In 2004, Joe was made an NEA National Heritage Fellow, and that same year in an interview with Mary Eckstein for the NEA, he said, “Most importantly, the music itself is a joy. There’s a saying that music has its own rewards and I think that’s true. I could come home from work or be frustrated or worried about something and I’d sit down and just start to play and within 10 or 15 minutes the music would take over and all those worries and concerns would fade into the background. At least for a while.”
Joe Derrane is survived by his son Stephen and his wife Cynthia, his daughter Sheila and her husband, Robert, and grandsons Russell Burns and Joseph Derrane.
– Patricia Harty
Bronwyn Brigid Fitzsimons
1944 – 2016
Bronwyn Brigid Fitzsimons died in May in Glengarriff, Co. Cork. She was born in Los Angeles on June 30, 1944 to actress Maureen O’Hara and her then husband, writer director, Will Price. Taking her mother’s maiden name, “Fitzsimons,” she appeared in minor roles in several films including, Spencer’s Mountain (1963) and co-starred in The Ravagers (1965) with John Saxon. She also appeared in various TV series episodes in the 1960s including The Alfred Hitchcock Hour, The Cadaver, McHale’s Navy, The Virginian, and Bachelor Father.
Bronwyn shared her mother’s love for Ireland and moved there in the 1960s, first to Dublin and later to Glengarriff. A gifted musician, she played guitar and composed songs and lyrics as a hobby that eventually evolved into a produced album. Above all, Bronwyn loved entertaining and was recognized as a delightful hostess. During her final years, she settled in a lovely cottage in Glengarriff and enjoyed the friendship of the village. In addition to her son Connor, she is survived by her two grandchildren, Bailey and Everest.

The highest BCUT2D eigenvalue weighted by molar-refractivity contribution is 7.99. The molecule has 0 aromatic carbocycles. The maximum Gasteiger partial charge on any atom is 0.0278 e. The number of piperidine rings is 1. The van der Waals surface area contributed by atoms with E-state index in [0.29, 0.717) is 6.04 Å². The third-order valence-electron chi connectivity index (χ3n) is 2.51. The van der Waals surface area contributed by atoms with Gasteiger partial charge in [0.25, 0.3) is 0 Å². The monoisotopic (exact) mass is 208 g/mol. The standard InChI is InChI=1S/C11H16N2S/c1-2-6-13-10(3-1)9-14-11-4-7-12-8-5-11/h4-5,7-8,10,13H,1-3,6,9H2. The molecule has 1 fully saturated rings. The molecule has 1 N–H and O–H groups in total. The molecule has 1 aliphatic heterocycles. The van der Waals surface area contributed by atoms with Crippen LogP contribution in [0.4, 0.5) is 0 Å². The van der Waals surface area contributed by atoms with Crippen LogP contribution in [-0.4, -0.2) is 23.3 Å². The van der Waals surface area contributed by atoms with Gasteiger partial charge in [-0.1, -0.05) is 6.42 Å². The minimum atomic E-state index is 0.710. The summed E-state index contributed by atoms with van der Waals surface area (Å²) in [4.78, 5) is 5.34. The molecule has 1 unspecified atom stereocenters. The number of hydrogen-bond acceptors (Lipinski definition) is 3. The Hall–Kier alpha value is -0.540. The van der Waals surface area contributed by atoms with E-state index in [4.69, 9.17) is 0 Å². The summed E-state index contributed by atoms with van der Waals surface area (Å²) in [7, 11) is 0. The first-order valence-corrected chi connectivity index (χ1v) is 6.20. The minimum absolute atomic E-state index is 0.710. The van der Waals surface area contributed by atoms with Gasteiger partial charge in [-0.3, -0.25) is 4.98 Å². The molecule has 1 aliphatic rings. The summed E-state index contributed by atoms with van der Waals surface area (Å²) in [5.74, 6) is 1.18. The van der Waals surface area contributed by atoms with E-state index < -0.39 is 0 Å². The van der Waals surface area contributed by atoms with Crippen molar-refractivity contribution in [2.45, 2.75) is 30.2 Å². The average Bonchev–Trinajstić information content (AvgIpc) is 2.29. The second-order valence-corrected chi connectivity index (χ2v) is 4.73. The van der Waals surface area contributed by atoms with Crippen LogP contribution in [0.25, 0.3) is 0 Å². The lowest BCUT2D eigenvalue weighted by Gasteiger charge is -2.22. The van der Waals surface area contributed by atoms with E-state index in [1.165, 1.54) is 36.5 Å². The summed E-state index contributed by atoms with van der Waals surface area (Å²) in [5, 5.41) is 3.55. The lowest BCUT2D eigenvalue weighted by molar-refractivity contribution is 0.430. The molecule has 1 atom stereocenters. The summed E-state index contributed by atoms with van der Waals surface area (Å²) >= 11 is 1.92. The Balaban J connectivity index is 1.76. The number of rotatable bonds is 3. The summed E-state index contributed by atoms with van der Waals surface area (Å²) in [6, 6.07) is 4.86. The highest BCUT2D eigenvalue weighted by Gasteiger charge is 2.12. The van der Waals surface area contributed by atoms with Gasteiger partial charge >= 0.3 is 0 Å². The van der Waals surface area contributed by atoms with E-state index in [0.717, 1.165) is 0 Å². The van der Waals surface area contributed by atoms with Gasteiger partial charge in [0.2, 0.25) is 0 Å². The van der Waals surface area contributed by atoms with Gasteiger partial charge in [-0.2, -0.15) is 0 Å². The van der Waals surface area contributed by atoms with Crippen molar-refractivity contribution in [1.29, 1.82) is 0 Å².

– June Beck
1940 – 2016
Irish American writer and memoirist Alphonsus “Alphie” McCourt died of natural causes at his New York home on July 2nd. He was 75.
Following in the footsteps of his brothers Frank (Angela’s Ashes) and Malachy (A Monk Swimming), Alphie had his own memoir, A Long Stone’s Throw, published in 2008. When asked by the Limerick Leader why he’d felt the need to write his own perspective of the McCourt family history, he said “I felt I should tell my part of it because my experience was very different from my brothers.” McCourt’s writings also appeared in the Washington Post and The Villager. His most recent collection of short stories and verses, The Soulswimmer, was published in 2014.
The youngest of seven children, McCourt was born in Limerick in 1940. He attended the Christian Brothers school and was a Munster rugby player and member of the Limerick Debating Society. He began a law degree at University College Dublin, but dropped out to work in the restaurant and bar trade. He left Ireland in 1959 and spent time in Montreal and California before settling in New York.
Though he lived in New York for most of his adult life, the city of his birth was never far from his heart. He was on hand in 2012 to oversee the opening of the Frank McCourt Museum in Limerick. He was “one of nature’s gentlemen,” Una Heaton, the curator of the museum, told the Irish Times. “He was kind, warm and always softly spoken and had very deep feelings. He was very quirky; he had a great turn of phrase and a real dry wit.”
In addition to his wife and daughter, Alphie is survived by his brother, Malachy.
– Olivia O’Mahony